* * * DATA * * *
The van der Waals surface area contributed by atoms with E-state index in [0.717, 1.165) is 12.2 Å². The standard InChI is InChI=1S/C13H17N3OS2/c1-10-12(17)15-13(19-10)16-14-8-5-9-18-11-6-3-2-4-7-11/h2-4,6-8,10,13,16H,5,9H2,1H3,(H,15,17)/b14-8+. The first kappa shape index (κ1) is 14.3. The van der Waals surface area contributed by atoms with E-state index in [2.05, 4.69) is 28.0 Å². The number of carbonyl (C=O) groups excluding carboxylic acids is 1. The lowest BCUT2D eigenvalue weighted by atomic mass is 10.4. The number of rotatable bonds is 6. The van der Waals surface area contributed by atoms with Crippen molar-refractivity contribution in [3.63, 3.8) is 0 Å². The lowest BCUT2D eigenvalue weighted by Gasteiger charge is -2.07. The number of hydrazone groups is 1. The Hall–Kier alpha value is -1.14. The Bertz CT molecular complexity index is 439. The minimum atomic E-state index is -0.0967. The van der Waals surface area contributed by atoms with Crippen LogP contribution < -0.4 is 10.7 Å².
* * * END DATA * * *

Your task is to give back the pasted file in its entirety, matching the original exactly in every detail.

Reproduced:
The van der Waals surface area contributed by atoms with E-state index in [0.717, 1.165) is 12.2 Å². The standard InChI is InChI=1S/C13H17N3OS2/c1-10-12(17)15-13(19-10)16-14-8-5-9-18-11-6-3-2-4-7-11/h2-4,6-8,10,13,16H,5,9H2,1H3,(H,15,17)/b14-8+. The first kappa shape index (κ1) is 14.3. The van der Waals surface area contributed by atoms with E-state index in [2.05, 4.69) is 28.0 Å². The number of carbonyl (C=O) groups excluding carboxylic acids is 1. The lowest BCUT2D eigenvalue weighted by atomic mass is 10.4. The number of rotatable bonds is 6. The van der Waals surface area contributed by atoms with Crippen molar-refractivity contribution in [3.63, 3.8) is 0 Å². The lowest BCUT2D eigenvalue weighted by Gasteiger charge is -2.07. The number of hydrazone groups is 1. The Hall–Kier alpha value is -1.14. The Bertz CT molecular complexity index is 439. The minimum atomic E-state index is -0.0967. The van der Waals surface area contributed by atoms with Crippen LogP contribution < -0.4 is 10.7 Å².